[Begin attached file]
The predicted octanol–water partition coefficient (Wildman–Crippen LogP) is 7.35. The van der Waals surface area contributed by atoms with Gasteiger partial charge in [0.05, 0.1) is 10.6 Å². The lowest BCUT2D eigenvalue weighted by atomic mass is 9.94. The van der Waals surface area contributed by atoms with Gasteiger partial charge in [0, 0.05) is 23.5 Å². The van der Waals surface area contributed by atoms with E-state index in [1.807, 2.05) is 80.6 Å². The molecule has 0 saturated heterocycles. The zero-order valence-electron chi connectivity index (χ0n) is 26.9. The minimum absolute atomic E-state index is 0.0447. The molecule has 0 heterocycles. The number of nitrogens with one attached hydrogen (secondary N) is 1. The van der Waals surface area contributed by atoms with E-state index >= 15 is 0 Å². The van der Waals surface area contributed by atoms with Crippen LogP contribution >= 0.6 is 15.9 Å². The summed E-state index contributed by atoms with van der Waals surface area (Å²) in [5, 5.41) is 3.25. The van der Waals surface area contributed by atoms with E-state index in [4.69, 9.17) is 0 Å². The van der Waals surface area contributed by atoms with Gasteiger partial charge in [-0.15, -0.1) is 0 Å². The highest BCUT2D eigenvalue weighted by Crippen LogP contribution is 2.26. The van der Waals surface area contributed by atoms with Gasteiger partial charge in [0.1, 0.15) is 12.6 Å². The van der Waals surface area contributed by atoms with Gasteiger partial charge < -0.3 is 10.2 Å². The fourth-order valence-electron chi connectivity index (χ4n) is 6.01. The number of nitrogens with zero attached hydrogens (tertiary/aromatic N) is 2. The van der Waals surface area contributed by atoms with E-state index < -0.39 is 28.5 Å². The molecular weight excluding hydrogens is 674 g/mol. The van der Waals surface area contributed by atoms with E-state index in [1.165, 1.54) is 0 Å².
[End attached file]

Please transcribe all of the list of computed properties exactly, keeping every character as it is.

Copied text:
The predicted octanol–water partition coefficient (Wildman–Crippen LogP) is 7.35. The van der Waals surface area contributed by atoms with Gasteiger partial charge in [0.05, 0.1) is 10.6 Å². The lowest BCUT2D eigenvalue weighted by atomic mass is 9.94. The van der Waals surface area contributed by atoms with Gasteiger partial charge in [0, 0.05) is 23.5 Å². The van der Waals surface area contributed by atoms with E-state index in [1.807, 2.05) is 80.6 Å². The molecule has 0 saturated heterocycles. The zero-order valence-electron chi connectivity index (χ0n) is 26.9. The minimum absolute atomic E-state index is 0.0447. The molecule has 0 heterocycles. The number of nitrogens with one attached hydrogen (secondary N) is 1. The van der Waals surface area contributed by atoms with E-state index >= 15 is 0 Å². The van der Waals surface area contributed by atoms with Crippen LogP contribution >= 0.6 is 15.9 Å². The summed E-state index contributed by atoms with van der Waals surface area (Å²) in [5, 5.41) is 3.25. The van der Waals surface area contributed by atoms with E-state index in [4.69, 9.17) is 0 Å². The van der Waals surface area contributed by atoms with Gasteiger partial charge in [-0.15, -0.1) is 0 Å². The highest BCUT2D eigenvalue weighted by Crippen LogP contribution is 2.26. The van der Waals surface area contributed by atoms with Gasteiger partial charge in [0.1, 0.15) is 12.6 Å². The van der Waals surface area contributed by atoms with Gasteiger partial charge < -0.3 is 10.2 Å². The fourth-order valence-electron chi connectivity index (χ4n) is 6.01. The number of nitrogens with zero attached hydrogens (tertiary/aromatic N) is 2. The van der Waals surface area contributed by atoms with E-state index < -0.39 is 28.5 Å². The molecular weight excluding hydrogens is 674 g/mol. The van der Waals surface area contributed by atoms with E-state index in [1.165, 1.54) is 0 Å².